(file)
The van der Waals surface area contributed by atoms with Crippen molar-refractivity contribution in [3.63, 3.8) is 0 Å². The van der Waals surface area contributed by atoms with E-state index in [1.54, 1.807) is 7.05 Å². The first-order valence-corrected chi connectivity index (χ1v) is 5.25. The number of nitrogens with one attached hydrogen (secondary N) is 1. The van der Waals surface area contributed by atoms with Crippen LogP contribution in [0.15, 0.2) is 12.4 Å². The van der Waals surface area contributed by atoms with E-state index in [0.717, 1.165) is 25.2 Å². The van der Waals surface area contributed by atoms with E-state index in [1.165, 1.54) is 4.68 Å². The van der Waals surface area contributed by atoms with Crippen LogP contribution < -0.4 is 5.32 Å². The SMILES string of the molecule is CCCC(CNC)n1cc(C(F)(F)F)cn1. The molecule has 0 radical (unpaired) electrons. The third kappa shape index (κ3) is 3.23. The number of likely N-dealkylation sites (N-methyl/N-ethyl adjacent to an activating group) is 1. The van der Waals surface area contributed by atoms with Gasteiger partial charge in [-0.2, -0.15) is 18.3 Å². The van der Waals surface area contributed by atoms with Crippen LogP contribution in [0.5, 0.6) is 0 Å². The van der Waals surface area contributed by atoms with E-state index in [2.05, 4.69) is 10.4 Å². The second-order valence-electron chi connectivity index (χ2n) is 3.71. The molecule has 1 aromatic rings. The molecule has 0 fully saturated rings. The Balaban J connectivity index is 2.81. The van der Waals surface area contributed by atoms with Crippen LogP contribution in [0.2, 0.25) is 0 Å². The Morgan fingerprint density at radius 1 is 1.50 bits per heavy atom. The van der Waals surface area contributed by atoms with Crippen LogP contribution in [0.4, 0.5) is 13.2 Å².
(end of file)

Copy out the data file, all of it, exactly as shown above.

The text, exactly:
The van der Waals surface area contributed by atoms with Crippen molar-refractivity contribution in [3.63, 3.8) is 0 Å². The van der Waals surface area contributed by atoms with E-state index in [1.54, 1.807) is 7.05 Å². The first-order valence-corrected chi connectivity index (χ1v) is 5.25. The number of nitrogens with one attached hydrogen (secondary N) is 1. The van der Waals surface area contributed by atoms with Crippen LogP contribution in [0.15, 0.2) is 12.4 Å². The van der Waals surface area contributed by atoms with E-state index in [0.717, 1.165) is 25.2 Å². The van der Waals surface area contributed by atoms with E-state index in [1.165, 1.54) is 4.68 Å². The van der Waals surface area contributed by atoms with Crippen LogP contribution < -0.4 is 5.32 Å². The SMILES string of the molecule is CCCC(CNC)n1cc(C(F)(F)F)cn1. The molecule has 0 radical (unpaired) electrons. The third kappa shape index (κ3) is 3.23. The number of likely N-dealkylation sites (N-methyl/N-ethyl adjacent to an activating group) is 1. The van der Waals surface area contributed by atoms with Gasteiger partial charge in [-0.2, -0.15) is 18.3 Å². The van der Waals surface area contributed by atoms with Crippen LogP contribution in [0.5, 0.6) is 0 Å². The van der Waals surface area contributed by atoms with E-state index in [2.05, 4.69) is 10.4 Å². The second-order valence-electron chi connectivity index (χ2n) is 3.71. The molecule has 1 aromatic rings. The molecule has 0 fully saturated rings. The Balaban J connectivity index is 2.81. The van der Waals surface area contributed by atoms with Crippen LogP contribution in [0.2, 0.25) is 0 Å². The Morgan fingerprint density at radius 1 is 1.50 bits per heavy atom. The van der Waals surface area contributed by atoms with Crippen LogP contribution in [0.4, 0.5) is 13.2 Å².